Molecular modeling of family GH16 glycoside hydrolases: Potential roles for xyloglucan transglucosylases/hydrolases in cell wall modification in the poaceae

Authors

  • Marco Strohmeier,

    1. Institute of Technical Biochemistry at the University of Stuttgart, D-70569 Stuttgart, Germany
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  • Maria Hrmova,

    1. Faculty of Sciences, School of Agriculture and Wine, and the Australian Centre for Plant Functional Genomics, The University of Adelaide, Glen Osmond, South Australia 5064, Australia
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  • Markus Fischer,

    1. Institute of Technical Biochemistry at the University of Stuttgart, D-70569 Stuttgart, Germany
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  • Andrew J. Harvey,

    1. Faculty of Sciences, School of Agriculture and Wine, and the Australian Centre for Plant Functional Genomics, The University of Adelaide, Glen Osmond, South Australia 5064, Australia
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  • Geoffrey B. Fincher,

    1. Faculty of Sciences, School of Agriculture and Wine, and the Australian Centre for Plant Functional Genomics, The University of Adelaide, Glen Osmond, South Australia 5064, Australia
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  • Jürgen Pleiss

    1. Institute of Technical Biochemistry at the University of Stuttgart, D-70569 Stuttgart, Germany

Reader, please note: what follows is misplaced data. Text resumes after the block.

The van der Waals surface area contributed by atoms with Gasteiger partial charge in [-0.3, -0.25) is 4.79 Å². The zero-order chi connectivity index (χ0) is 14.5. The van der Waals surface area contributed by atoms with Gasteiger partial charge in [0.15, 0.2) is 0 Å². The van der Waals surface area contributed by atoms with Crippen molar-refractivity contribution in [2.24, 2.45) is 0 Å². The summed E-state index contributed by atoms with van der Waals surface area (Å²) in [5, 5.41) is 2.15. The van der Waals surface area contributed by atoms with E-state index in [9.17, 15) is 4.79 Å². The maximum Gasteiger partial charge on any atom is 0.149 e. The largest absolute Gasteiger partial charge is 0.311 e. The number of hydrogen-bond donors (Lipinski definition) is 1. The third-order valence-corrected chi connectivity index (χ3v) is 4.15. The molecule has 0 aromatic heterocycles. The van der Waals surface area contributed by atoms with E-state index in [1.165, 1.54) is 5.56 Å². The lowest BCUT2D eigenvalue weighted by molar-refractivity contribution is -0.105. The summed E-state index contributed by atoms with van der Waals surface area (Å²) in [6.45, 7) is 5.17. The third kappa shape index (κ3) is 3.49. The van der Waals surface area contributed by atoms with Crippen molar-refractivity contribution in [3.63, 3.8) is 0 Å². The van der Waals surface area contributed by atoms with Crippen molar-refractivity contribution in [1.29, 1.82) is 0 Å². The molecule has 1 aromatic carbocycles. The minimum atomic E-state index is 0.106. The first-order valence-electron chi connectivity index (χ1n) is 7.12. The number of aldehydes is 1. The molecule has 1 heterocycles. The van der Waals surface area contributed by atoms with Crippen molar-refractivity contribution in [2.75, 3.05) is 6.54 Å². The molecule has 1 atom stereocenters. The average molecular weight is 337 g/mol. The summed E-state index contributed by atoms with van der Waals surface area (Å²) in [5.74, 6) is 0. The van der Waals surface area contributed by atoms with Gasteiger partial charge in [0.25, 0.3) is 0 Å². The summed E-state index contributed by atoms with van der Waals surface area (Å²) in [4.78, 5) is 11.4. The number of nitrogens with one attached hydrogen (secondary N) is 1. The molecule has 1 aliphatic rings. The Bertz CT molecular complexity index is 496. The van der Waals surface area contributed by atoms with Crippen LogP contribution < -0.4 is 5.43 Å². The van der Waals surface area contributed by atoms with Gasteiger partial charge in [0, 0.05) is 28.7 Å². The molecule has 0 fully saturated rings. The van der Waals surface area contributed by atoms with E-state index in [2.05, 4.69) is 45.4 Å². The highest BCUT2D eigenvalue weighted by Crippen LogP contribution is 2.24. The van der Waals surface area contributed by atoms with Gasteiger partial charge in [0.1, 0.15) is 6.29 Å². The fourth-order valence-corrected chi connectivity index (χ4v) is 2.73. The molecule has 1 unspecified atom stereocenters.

2. Institute of Technical Biochemistry at the University of Stuttgart, Allmandring 31, D-70569 Stuttgart, Germany; fax: +49-711-685-3195.
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Abstract

Family GH16 glycoside hydrolases can be assigned to five subgroups according to their substrate specificities, including xyloglucan transglucosylases/hydrolases (XTHs), (1,3)-β-galactanases, (1,4)-β-galactanases/κ-carrageenases, “nonspecific” (1,3/1,3;1,4)- β-d-glucan endohydrolases, and (1,3;1,4)-β-d-glucan endohydrolases. A structured family GH16 glycoside hydrolase database has been constructed (http://www.ghdb.uni-stuttgart.de) and provides multiple sequence alignments with functionally annotated amino acid residues and phylogenetic trees. The database has been used for homology modeling of seven glycoside hydrolases from the GH16 family with various substrate specificities, based on structural coordinates for (1,3;1,4)-β-d-glucan endohydrolases and a κ-carrageenase. In combination with multiple sequence alignments, the models predict the three-dimensional (3D) dispositions of amino acid residues in the substrate-binding and catalytic sites of XTHs and (1,3/1,3;1,4)-β-d-glucan endohydrolases; there is no structural information available in the databases for the latter group of enzymes. Models of the XTHs, compared with the recently determined structure of a Populus tremulos × tremuloides XTH, reveal similarities with the active sites of family GH11 (1,4)-β-d-xylan endohydrolases. From a biological viewpoint, the classification, molecular modeling and a new 3D structure of the P. tremulos × tremuloides XTH establish structural and evolutionary connections between XTHs, (1,3;1,4)-β-d-glucan endohydrolases and xylan endohydrolases. These findings raise the possibility that XTHs from higher plants could be active not only on cell wall xyloglucans, but also on (1,3;1,4)-β-d-glucans and arabinoxylans, which are major components of walls in grasses. A role for XTHs in (1,3;1,4)-β-d-glucan and arabinoxylan modification would be consistent with the apparent overrepresentation of XTH sequences in cereal expressed sequence tags databases.

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